Three Lessons Actors Can Learn from Athletes
In the competitive worlds of sports and acting a certain mindset is needed. Tahlia Norrish explores three lessons actors can learn from elite athletes.
by Tahlia Norrish
Its importance cannot be overstated: mindset matters most
The worlds of acting and sport don’t always seem to go hand-in-hand. I don’t know if your school had the stereotypical jocks vs. drama club West Side Story-esque division, but it seems to be a fairly widespread phenomenon. The world is full of people who aspire to become professional actors and between showbiz and sport, you’d be hard-pressed to find more competitive arenas to enter.
The gift of this reality is that it can fuel us to strive for our absolute best, as our athlete pals have learnt to do out of pure necessity. So why not start setting yourself up with a robust foundation now so that when it is your time to bat (and your time will come) you are primed to knock it out of the park? Here are three lessons that we actors would be wise to absorb from our sporting comrades. No burpees required!
Lesson 1 - Training never ends
Elite athletes are always training. Even in the off-season, the world’s best are still putting in the time and effort to hone their skills and craft. Former American basketballer and 18-time NBA All-Star Kobe Bryant started training at 5am every single day, knowing those few additional hours of practice would put him way ahead of the pack. And this was on top of the regular team training he was already doing throughout the week.
Actors can be a little complacent on this front, thinking that our three years at drama school has us sorted for life. I can appreciate where this comes from - the components of acting can feel harder to quantify and measure than they are in sport - but don’t allow yourself such an easy out. At the very least, we should be training our bodies for 20 minutes each day, and our voices for the same. At the very least!
If you can’t afford to join a weekly scene-study class, find a couple of like-minded actors and create your own. If you don’t have time to attend a two-day masterclass, borrow a book out of the library and read it on your commute to work each day.
You can either get results or have excuses.
Lesson 2 - The dream needs a team
At their core, actors and athletes share a common and crucial thread: a big ol’ dream. There is a delightful audacity and undeniable ambition involved in committing to either of these pursuits and because of the scale of these undertakings, both groups need a supportive network around them to truly flourish. Maria Sharapova, a former tennis player with a five-time world No. 1 ranking, has widely paid tribute to her team saying, "I have a very small group I rely on, whose opinion I very much call for."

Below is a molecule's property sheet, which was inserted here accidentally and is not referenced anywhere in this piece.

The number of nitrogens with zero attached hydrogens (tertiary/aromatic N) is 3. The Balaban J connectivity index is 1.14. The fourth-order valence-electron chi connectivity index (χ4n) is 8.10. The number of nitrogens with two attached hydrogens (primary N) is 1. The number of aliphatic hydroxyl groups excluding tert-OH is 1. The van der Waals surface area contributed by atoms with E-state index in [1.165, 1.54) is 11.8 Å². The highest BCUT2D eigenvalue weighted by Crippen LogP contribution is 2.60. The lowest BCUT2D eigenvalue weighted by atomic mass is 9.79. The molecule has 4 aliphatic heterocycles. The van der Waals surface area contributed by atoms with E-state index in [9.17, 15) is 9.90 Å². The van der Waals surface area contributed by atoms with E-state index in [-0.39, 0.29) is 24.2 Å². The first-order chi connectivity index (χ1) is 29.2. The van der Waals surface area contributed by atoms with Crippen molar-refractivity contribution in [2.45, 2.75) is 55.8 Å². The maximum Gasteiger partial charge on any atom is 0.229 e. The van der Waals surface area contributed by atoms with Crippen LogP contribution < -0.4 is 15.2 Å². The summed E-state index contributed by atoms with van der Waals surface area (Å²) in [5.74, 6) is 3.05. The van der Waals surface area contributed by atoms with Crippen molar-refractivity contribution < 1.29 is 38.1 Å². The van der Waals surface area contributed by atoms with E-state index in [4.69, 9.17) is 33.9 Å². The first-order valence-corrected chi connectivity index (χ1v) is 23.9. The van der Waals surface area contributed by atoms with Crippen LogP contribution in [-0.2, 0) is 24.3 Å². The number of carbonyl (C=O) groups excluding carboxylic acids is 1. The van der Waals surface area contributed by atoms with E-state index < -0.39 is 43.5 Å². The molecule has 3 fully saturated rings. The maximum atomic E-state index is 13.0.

For actors, this tribe often includes your agent, manager and/or coach - an invaluable trifecta - but even then it is still beneficial to ensure they all have your best interests at heart. Beyond this, your family can provide the love and security we so frequently need, as can your dear friends. It is also worth mentioning that having friends and peers outside of showbiz can be immensely rewarding, as they can often provide the refreshing perspective and objectivity we would all do well to soak up from time to time.
How we choose to deal with challenges plays a significant role in our results and our wellbeing
Lesson 3 - Mindset is key
Mindset can easily be overlooked as sport seems like a primarily physical occupation, but its importance cannot be overstated: mindset matters most.
Athletes, like actors, walk a pretty gruelling and competitive path. There are long hours, there are losses, there are frustrations, but how we choose to deal with these challenges plays a significant role in both our results and our wellbeing. David Beckham once lost his spot on the revered Real Madrid squad. Instead of throwing in the towel - as he easily could have done given his fame - he instead chose to view this as his chance to "give it everything" and find his way back on the team, stronger and hungrier than before.
Long hours on set can be trying, but they can also build the endurance required for your Shakespearean debut at The Globe. It sucks when your agent drops you, no doubt, but this could be your opportunity to dive into writing that script you’ve always wanted to produce, or find new representation who are ultimately better aligned with your long-term goals.
This may sound like mental gymnastics, but even if this just makes you feel better in the interim, you are better placed to walk into your next audition with a confident, attractive aura, rather than a jaded one that writes you off as soon as you enter a room. And if you’re now feeling inspired to knock out a couple of burpees, by all means I promise your beautiful actor-instrument will thank you for it!
Tahlia Norrish is an Australian actor and writer currently based in London. A graduate of both The Liverpool Institute for Performing Arts (Acting & Musical Theatre) and Rose Bruford College (BA (Hons) Acting), Tahlia continues to work across film, VO and theatre - when she isn't otherwise engaged devouring anime and/or peanut butter!